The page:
Thanks for the report John, great as always ! Congrats to all of the Cat racers also... great weekend. I'm happy to have heard the new 600 consumer sleds did very well on their debut. Looking forward to more positive results from the new power plant.
Ryan W says:
12/18/2013 7:53:00 AM

Great story John! Friday morning at the track we were working on dropping the sled down and Christian Bros. were doing what I assumed were jetting runs out on the radar run track with the open sleds. At -5 and dead calm, the screaming from those 600's was the prettiest sound I've heard since the F1 race I went to back in the 00's at Indianapolis. It was good to see you and hopefully Cal is all rested up for D.L.!!
I Bleed Green! says:
12/18/2013 10:17:00 AM

Herfindahl is the Hibbert of Cross country. Scary smooth..... I love watching cross country racing, especially in the cold. The Cat race sled is outstanding, and scary fast, the new 6000 ctec looked good from what I could tell, the four strokes are still a little behind, but catching up no doubt.

Its gonna be fun to watch the battles this s year.
DGM says:
12/22/2013 7:00:00 PM

Vintage racing is a real challenge; You gotta love wrenching on 30+ year old machines!

To quote Brian Nelson at the 2013 I-500 Awards banquet; "Seeing the Vintage Class take off from the 7 Clans Casino; GLAD I was WATCHING"

Go Team Mattison!
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Joy says:
10/9/2015 2:32:00 AM

Late commenting here Dean, but I was glad you coerved this. Like most people 'of a certain age' I followed snooker very closely in the 80s (I even played a lot, quite poorly) but rarely watch it now.I always thought O'Sullivan was basically a good sort; a bit mixed-up but a decent bloke. This makes me think I misjudged him. The game would be better off without him if this is representative of his attitude.I didn't hear Hearn's comments, but they don't surprise me. While not everyone's cup of tea, he's a man of integrity who's been around snooker since before the boom years and genuinely wants the best for the sport. He fronted up really well in the media after the John Higgins story broke, and it sounds like he did the same here. I hope that he really would be prepared to show O'Sullivan the door if he felt it was necessary.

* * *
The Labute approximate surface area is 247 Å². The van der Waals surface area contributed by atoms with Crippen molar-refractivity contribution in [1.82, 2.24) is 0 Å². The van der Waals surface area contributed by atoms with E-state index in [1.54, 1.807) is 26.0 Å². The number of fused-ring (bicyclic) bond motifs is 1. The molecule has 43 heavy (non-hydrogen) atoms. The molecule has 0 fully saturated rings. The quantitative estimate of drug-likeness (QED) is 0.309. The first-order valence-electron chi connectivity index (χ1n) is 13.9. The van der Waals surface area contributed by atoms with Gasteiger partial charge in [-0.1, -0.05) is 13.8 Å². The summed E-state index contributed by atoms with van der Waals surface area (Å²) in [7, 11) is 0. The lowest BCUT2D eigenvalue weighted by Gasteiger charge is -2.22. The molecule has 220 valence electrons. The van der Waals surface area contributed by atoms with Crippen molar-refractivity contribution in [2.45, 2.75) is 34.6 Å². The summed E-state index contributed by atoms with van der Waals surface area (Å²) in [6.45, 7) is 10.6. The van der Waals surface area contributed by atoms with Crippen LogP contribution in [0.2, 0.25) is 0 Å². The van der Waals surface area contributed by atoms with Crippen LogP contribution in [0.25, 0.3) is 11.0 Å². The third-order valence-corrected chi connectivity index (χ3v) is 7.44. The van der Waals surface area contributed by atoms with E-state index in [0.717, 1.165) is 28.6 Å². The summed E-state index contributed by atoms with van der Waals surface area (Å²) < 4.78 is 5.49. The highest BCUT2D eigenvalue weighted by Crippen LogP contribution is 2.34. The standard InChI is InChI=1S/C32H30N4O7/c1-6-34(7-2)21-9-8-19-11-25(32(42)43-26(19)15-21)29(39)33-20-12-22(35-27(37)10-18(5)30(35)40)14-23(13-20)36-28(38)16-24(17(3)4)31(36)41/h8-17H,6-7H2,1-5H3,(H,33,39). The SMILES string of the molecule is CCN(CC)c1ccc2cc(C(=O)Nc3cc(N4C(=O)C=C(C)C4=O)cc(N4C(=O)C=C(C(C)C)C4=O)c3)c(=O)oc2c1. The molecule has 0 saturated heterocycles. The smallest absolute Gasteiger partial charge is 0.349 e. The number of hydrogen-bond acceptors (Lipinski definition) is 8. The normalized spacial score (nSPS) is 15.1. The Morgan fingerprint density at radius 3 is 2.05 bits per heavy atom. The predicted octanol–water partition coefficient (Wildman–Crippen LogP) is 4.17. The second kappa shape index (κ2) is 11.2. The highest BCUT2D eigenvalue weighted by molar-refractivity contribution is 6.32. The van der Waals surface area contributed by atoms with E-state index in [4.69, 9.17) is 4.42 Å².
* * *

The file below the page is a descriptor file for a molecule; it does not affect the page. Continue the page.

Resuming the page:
Joy says:
10/9/2015 2:32:00 AM

Late commenting here Dean, but I was glad you coerved this. Like most people 'of a certain age' I followed snooker very closely in the 80s (I even played a lot, quite poorly) but rarely watch it now.I always thought O'Sullivan was basically a good sort; a bit mixed-up but a decent bloke. This makes me think I misjudged him. The game would be better off without him if this is representative of his attitude.I didn't hear Hearn's comments, but they don't surprise me. While not everyone's cup of tea, he's a man of integrity who's been around snooker since before the boom years and genuinely wants the best for the sport. He fronted up really well in the media after the John Higgins story broke, and it sounds like he did the same here. I hope that he really would be prepared to show O'Sullivan the door if he felt it was necessary.